Water colorless, odorless and tasteless may seem simple, but its interaction with minerals can be difficult to study. Ions (ranging from nutrients such as calcium, to contaminants such as lead) are present in natural waters, but their transport is often limited by adsorption to mineral surfaces. The more scientists can understand about the interaction of minerals with water and ions, the more effectively they can control water quality in our environment, and Argonne's research in this area is making a leading contribution to the field.
Contrary to generally held scientific assumptions, the simple textbook description of how ions adsorb to mineral-water interfaces has been shown to not be universally true. Argonne Physicist Paul Fenter stated "Ions are known to carry a hydration shell in water. Previously, it was thought that ions either adsorb to a mineral surface with this shell intact as an outer-sphere ion, or remove part of this shell to directly bind to the mineral as an inner-sphere ion. We now know that this is not just a black and white difference, but have discovered new shades of gray by showing that outer-sphere and inner-sphere species of the same ion can co-exist."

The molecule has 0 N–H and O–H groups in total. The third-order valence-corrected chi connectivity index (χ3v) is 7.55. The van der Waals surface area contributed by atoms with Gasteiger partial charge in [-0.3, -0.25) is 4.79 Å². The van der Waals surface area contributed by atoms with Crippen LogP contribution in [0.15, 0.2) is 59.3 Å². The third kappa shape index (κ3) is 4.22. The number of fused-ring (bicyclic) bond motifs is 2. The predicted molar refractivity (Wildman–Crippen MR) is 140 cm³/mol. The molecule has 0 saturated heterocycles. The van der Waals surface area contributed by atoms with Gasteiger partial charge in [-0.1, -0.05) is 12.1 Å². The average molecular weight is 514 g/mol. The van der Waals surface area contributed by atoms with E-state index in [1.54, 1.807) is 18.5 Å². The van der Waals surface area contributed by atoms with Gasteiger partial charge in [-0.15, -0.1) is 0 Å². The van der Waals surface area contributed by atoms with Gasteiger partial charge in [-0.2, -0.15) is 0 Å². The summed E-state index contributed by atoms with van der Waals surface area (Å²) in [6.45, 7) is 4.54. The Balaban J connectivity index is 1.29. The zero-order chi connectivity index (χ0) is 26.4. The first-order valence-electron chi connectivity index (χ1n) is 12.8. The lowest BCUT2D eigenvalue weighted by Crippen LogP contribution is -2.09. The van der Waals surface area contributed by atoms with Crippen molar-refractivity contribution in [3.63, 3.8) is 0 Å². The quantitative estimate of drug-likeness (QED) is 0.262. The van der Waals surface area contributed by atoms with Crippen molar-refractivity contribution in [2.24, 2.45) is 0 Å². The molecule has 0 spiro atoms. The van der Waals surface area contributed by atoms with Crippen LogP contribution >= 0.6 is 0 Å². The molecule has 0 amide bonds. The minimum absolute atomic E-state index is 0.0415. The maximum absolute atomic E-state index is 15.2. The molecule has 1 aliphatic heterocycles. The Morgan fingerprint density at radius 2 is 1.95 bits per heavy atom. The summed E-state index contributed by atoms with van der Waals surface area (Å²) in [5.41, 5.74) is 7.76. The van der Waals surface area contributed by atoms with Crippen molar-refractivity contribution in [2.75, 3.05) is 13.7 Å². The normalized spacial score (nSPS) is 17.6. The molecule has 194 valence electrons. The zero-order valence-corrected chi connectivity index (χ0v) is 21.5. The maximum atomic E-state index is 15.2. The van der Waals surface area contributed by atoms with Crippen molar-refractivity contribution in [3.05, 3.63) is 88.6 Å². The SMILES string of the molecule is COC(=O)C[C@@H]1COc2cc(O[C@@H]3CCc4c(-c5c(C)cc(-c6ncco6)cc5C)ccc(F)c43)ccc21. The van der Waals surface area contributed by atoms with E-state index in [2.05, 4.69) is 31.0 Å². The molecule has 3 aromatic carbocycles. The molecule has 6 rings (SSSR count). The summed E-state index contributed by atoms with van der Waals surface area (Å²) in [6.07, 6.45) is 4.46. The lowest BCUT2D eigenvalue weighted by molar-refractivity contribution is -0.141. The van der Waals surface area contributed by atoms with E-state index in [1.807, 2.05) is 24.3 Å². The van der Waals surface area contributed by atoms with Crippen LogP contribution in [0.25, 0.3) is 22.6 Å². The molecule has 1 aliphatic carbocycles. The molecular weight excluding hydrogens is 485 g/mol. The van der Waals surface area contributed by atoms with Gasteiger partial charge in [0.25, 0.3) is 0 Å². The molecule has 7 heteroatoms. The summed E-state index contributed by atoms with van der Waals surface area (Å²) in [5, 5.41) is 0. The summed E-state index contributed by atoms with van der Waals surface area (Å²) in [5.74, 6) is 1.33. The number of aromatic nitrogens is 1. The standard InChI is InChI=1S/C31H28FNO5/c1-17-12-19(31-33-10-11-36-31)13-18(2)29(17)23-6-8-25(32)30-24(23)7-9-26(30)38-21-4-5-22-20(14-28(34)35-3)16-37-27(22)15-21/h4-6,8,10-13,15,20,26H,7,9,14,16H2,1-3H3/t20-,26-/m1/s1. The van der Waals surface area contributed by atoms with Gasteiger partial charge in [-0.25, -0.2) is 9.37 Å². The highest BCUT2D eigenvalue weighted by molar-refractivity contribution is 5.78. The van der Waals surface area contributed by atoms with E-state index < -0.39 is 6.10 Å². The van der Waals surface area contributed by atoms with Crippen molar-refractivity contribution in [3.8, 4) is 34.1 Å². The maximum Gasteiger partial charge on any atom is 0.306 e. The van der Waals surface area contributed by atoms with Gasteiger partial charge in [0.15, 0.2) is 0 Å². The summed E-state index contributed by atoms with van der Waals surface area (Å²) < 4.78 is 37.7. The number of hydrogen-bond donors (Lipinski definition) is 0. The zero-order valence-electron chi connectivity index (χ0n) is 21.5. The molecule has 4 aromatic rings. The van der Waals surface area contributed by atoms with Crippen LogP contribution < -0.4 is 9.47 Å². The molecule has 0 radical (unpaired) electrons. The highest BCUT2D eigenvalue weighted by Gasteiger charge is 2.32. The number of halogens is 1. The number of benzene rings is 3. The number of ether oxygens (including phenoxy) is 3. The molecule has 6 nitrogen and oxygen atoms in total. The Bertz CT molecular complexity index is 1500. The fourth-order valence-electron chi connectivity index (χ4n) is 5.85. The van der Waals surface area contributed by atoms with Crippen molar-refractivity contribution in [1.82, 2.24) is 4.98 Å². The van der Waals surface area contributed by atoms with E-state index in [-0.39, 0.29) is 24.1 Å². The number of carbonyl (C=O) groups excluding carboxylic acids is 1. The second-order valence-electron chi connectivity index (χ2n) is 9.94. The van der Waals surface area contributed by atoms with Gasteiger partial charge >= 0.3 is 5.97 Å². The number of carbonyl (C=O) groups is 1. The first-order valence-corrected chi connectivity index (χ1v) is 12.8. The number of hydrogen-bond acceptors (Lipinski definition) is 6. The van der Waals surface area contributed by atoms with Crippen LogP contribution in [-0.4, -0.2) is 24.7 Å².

This revelation was the outcome of a new element-specific method developed to understand the behavior of ions at the interface between minerals and liquids, like water. According to Argonne Chemist Changyong Park, "Conventional methods provided no direct sensitivity to observing this behavior. Outer-sphere species were almost invisible and extremely difficult to identify. There was just no way to see the co-existence of both species previo
Contact: Eleanor Taylor
DOE/Argonne National Laboratory